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Wonder how many people are going to flip their Model 3?

Discussion in 'Model 3' started by zp85, Apr 5, 2016.

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  1. Darryl

    Darryl ModelXTracker.com Co-Adm

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    If you have ever had to go to court over an IRS dispute the burden of proof is on the tax payer not IRS.
     
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  2. Jleafs

    Jleafs Member

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    Very important part which negates the flipping potential. I'd figure most people who'd want the 3 desperately enough to pay an all-in premium of 20% on top of retail would've already reserved as early as possible. And most people with early reservations because they waited in line or already own Teslas probably wouldn't let it go for a small premium. There might be a small handful of wacko East coasters who can't wait the extra 6-9 months, but I doubt it would be common.
     
  3. Drivin

    Drivin Member

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    If it comes down to intent, then lots of luck to the IRS!

    If the IRS can demonstrate that no one ever changed their mind about a car purchase after they bought it, whether it was after a month, a week or a day, and they can prove that they know what a person was thinking when they purchased the car, they MAY have a case.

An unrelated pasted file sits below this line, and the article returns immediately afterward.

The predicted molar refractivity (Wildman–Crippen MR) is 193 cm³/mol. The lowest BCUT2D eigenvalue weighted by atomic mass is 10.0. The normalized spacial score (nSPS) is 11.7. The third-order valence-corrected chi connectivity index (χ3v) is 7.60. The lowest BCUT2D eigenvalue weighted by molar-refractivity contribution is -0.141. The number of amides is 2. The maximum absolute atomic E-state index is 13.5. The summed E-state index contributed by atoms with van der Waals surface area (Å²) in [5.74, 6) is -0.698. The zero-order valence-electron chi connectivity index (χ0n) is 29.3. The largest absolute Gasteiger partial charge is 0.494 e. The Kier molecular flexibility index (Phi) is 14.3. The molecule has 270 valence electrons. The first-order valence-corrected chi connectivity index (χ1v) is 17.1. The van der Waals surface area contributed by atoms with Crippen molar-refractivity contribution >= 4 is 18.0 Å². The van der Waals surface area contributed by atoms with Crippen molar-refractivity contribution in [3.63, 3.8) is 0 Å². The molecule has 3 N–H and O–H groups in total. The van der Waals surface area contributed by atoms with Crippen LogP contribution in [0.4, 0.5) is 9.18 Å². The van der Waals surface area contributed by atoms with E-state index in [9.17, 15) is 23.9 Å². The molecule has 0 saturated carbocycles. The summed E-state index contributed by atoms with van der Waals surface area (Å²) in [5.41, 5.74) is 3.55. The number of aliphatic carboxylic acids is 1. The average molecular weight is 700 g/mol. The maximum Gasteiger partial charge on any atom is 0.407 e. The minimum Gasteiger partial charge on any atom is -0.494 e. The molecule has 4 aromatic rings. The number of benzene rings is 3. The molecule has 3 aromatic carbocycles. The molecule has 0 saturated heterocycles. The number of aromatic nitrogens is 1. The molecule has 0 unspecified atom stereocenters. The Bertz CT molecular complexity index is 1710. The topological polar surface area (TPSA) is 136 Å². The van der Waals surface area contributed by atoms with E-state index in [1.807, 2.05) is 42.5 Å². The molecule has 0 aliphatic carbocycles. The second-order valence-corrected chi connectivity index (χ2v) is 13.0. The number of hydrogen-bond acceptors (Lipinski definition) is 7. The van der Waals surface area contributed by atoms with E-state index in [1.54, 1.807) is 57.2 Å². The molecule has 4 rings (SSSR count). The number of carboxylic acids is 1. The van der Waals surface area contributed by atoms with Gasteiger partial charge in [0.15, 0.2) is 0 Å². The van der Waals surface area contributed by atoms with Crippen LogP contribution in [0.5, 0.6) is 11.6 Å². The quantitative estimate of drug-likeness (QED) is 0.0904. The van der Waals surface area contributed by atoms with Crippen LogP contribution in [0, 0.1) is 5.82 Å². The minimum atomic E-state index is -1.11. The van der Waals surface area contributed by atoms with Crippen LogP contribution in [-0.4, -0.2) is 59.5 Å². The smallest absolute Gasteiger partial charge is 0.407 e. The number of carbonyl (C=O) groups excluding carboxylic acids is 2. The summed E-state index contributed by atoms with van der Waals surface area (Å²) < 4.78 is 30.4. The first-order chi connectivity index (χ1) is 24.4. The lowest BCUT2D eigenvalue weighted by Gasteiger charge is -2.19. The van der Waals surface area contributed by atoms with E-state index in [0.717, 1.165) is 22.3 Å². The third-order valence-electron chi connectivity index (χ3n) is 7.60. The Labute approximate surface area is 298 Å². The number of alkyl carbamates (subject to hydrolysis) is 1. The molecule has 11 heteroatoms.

There are 9 Model X on eBay right now with very low miles and in one case selling at MSRP with 88 miles. So it isn't as if people don't change their minds about a purchase.

    Besides, I haven't looked at the forms recently, how would they even know that you sold it or when you sold it?

    Of course the new owner doesn't get the tax rebate - but they get a car that they would otherwise have to wait for several months if not longer for.

    Not all States have sales tax.

    The point is, there is
     
  4. stopcrazypp

    stopcrazypp Well-Known Member

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    Just from seeing cases about reporting mileage, actually it would be best of luck to the owner. The burden of proof is typically on the owner, not the IRS, esp. when we are talking about deductions. The IRS doesn't have to demonstrate that there are no false positives, only that it is extremely plausible that you bought the car to resell (and selling off the next day for a sizable profit would be a very good sign).

    For the mileage example, there are cases where it is extremely clear that the owner did use a personal vehicle for business (basically it would be impossible for them to have done the business without using their own vehicle at least occasionally), but because they didn't have the records to prove it, the entire deduction was voided. The court still sided with the IRS.